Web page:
"I couldn't find a place to live, and that pushed me," she said, "but it wasn't something I hadn't already been thinking about. I feel like it's terrible that normal people can't find a place to live."
Ms. Berman's arrival in California, where she had previously lived for a few years, was the culmination of a three-week, cross-country trip that she documented on Instagram, calling it her "American dream trip." Her "aha" moment came on Labor Day, when she walked downtown in California to get coffee, and realized that she'd be able to do the same thing tomorrow. "I looked around and said, 'this will be the same all year round,' and that made me feel great," she said. "I think most of all, that that's the best part."
For Mr. Cullum, the best part was escaping "frustration from the mundane and the things going on that were just too stressful." He had grown tired of aggressive drivers and traffic -- and who here hasn't -- and he was discouraged by the growing number of animal control businesses here that he said weren't humane.
His mother, Emily Cullum, died in June, signaling one fewer tie to the South Fork. He knows he'll be back to visit his many friends and to give talks about native animals to schoolchildren, but otherwise, he's happy to be in a new environment. "I'm in a completely different situation, but I'm surrounded by the things that I love the most -- the wildlife and my family."
Mr. Posnick, too, is happier. He's close to the University of Georgia, making it a diverse and interesting community, and likes that there are many bands he can go listen to. He said he is "grateful to East Hampton" for the 30 years he spent there.
"I'm getting older, and one day my friend said to me, 'How would you like to live the rest of your life?' I thought I'd like to live in a place that's a little warmer than New York and a place with a little more land and a place where I can just relax with my dogs," he said. "Now, every day is for myself. It's not 'what do I have to do today,' it's 'what do I want to do today?' "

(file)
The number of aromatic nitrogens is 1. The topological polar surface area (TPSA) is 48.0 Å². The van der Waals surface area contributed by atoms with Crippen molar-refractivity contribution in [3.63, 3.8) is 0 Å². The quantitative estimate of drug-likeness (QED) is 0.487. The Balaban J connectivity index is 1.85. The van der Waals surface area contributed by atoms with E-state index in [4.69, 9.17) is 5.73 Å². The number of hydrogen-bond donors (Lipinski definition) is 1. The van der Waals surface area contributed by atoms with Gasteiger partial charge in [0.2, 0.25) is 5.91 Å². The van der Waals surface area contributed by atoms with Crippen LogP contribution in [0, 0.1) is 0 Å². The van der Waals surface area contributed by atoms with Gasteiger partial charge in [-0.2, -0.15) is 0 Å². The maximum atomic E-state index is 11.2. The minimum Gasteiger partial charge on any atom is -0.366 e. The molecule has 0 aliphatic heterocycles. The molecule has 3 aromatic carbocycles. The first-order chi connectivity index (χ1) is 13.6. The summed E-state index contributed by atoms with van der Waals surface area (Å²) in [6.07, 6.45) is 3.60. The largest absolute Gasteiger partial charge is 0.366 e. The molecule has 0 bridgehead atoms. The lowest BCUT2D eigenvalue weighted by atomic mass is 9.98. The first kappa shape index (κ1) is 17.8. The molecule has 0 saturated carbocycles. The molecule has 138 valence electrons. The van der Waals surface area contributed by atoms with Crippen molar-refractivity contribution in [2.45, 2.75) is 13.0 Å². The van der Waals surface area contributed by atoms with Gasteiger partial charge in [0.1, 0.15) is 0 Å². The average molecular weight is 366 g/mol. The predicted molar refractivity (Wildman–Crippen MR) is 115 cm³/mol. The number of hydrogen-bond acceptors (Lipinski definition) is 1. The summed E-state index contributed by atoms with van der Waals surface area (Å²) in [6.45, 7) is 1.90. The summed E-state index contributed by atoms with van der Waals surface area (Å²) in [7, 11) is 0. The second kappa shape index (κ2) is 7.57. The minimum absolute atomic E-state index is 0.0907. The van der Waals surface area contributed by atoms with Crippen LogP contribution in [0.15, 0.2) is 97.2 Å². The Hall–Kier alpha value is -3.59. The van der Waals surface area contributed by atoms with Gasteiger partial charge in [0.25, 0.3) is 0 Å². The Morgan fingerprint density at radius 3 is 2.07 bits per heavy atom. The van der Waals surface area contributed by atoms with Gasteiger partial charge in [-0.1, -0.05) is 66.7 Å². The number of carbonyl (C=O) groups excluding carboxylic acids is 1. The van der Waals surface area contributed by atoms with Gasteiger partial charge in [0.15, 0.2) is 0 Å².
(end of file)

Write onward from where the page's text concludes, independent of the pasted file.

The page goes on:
In moving, however, there have been tradeoffs.
"I miss my peeps. My friends. I miss the community that obviously I felt very much a part of," Ms. Berman said. "I miss being able to walk down the street to the beautiful beach I lived right near . . . but mostly I miss the people and that sense of community that we have -- had -- on the East End. It was a very beautiful thing."
Diana Weir, a former board chairwoman for LTV and member of the Kiwanis Club, lived in Wainscott for 35 years, serving on the East Hampton Town Board for some of them. "It was the longest I lived anywhere," she said, "and I loved it." Because of that, there was some trepidation when she moved, she acknowledged. "The ocean is four hours away," she said, but she hadn't been going that often to the beaches here anyway. They were too crowded.
"It's an adjustment because my friends are all there, but my family is here," Ms. Weir said. "My friends are still on Facebook, TikTok, and Facetime, but I have all these modern conveniences now." Every store she likes is at most 15 minutes away, and there are waterfalls running through the hills in her new town of Simpsonville, S.C. She paid cash for a brand-new house. She's already joined a gardening club.
"We think up north that we have everything and everyone else is a bunch of hicks," she said. "But guess what? There are plenty of gorgeous places and fancy cars and fancy restaurants. What did we think, that we were the only people on the planet over there? It's kind of funny when you think about it."